- Leave the other wrapped egg remaining in its bowl on a counter.
- With an adult's help, check on the pot on the stove every few minutes to see if the water's boiling. When it boils, have an adult remove the lid and reduce heat to medium so that the water is simmering. Let the egg simmer for 20 minutes.
- After simmering, have an adult use tongs or a slotted spoon to carefully remove the egg from the water and place it on some old dishtowels or rags on the counter. Also remove the egg that was not boiled and set it on the old dishtowels.
- Let the eggs sit on the dishtowels until they are both cool enough to unwrap. This should take about 10 minutes.
- Carefully unwrap the eggs (undoing the twist ties and removing the fabric layers).
- Compare the eggs.How does the egg that was boiled look compared to the egg that was not? Which egg looks like it dyed better, or darker? How do you think heating the egg affected the chemical reaction taking place between the acid dyes (in the tie material) and the eggshell? Do you think heating the egg helped the chemical reaction to work better?
- If you like, rub the eggs with a little vegetable oil to make them shiny.
Did the boiled egg dye much better, or more darkly, than the non-boiled egg?
Silk is generally dyed using a specific group of dyes known as acid dyes. Acid dyes color objects by chemically reacting with certain proteins in them (such as the silk fibers in the ties and proteins in the eggshell). For the chemical reaction to work well, the different parts involved in the reaction — the dye, the proteins they are coloring, and the acid they are in (which is the vinegar used in this activity) — need to be heated up. This is why you should have seen that the boiled egg was dyed much better (or more darkly) than the non-boiled egg. If you used a light-colored tie, the boiled egg may have been visibly dyed while the non-boiled egg remained white. If you used a dark-colored tie, the boiled egg should have been darkly dyed and the non-boiled egg may have had some very light, faded coloring as well.
People have been dyeing eggs long before the common store-bought tablets existed, and dyeing eggs is so much fun that people have explored many other ways to do it over the years, such as by using dyes from plants and spices, or by using completely different methods. One way you can dye eggs is using 100% silk ties. To dye an egg using silk ties, the egg is wrapped in the tie and they are placed in water with vinegar. When the process is done, some of the dye that was on the tie transfers to the eggshell. Ideally, it dyes the eggshell so that it looks similar to the tie, with some detailed designs being clearly visible on the eggshell.
Silk is generally dyed using a specific group of dyes known as acid dyes, and these dyes need to be around acid, such as vinegar, for the chemical reaction to work well (i.e., change an object's color). This is why the eggs are soaked with vinegar (an acid) during the dyeing process — this helps the acid dyes transfer their color from the silk ties to the eggshells. (Acid specifically makes chemical groups on the proteins become positively charged so they can react with the negatively charged dye molecules.)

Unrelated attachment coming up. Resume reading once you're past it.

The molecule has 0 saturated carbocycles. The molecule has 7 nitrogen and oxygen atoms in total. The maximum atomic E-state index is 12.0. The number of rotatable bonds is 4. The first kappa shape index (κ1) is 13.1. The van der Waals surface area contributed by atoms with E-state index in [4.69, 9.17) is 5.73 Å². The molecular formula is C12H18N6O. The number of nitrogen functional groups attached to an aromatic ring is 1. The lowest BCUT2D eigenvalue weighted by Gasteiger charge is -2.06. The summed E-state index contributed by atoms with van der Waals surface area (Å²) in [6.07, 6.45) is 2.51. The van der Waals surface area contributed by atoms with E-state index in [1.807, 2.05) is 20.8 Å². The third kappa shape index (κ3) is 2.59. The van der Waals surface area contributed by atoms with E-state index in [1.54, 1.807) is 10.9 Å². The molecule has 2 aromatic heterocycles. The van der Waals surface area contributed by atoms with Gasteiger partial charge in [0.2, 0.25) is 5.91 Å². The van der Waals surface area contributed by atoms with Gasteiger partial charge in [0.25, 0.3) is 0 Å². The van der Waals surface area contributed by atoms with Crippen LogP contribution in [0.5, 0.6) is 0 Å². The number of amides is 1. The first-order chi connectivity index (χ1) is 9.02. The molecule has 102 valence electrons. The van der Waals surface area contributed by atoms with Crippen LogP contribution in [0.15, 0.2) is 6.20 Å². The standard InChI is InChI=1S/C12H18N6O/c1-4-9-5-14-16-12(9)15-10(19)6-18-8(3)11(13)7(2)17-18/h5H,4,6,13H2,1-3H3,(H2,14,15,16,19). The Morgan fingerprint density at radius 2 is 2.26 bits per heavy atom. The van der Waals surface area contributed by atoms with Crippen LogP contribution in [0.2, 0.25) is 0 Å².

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For Further Exploration
- It is possible to use the same tie to dye eggs multiple times. Try doing this to see how well it works. How many times can you dye an egg using the same piece of tie so that the colors from the silk tie still transfer to the eggshell with the same darkness and details? Do some colors last longer than others?
- In this activity you put the eggs in a certain amount of water with ¼ cup of white vinegar. Try repeating this activity keeping all of the conditions the same but changing the ratio of water to vinegar. For example, if you used 5 cups of water and ¼ cup of vinegar, you could also try 5 ¼ cups water and no vinegar and 4 ¾ cups water and ½ cup vinegar. Do the eggs dye better using more or less vinegar? Do they dye at all when you add no vinegar?
- Vinegar is a mild acid that you used in this activity because acid dyes are commonly used to dye silk. Do you think other acids, or even bases, could be used to dye the eggshells using silk ties? Using the Science Buddies resource Acids, Bases, and the pH Scale, you could learn more about this topic, make a hypothesis about how well you think different acids and/or bases will dye the eggs, and then repeat this activity to test your hypothesis. Be sure always to find out and follow the necessary safety precautions for using different chemicals and ask for adult supervision when using them.
- Blog Post: Exploring Acid Dyeing with Eggs and Ties: A Student Science Success Story
- Blog Post: A Family Science Hop Along: Egg-centric Science Exploration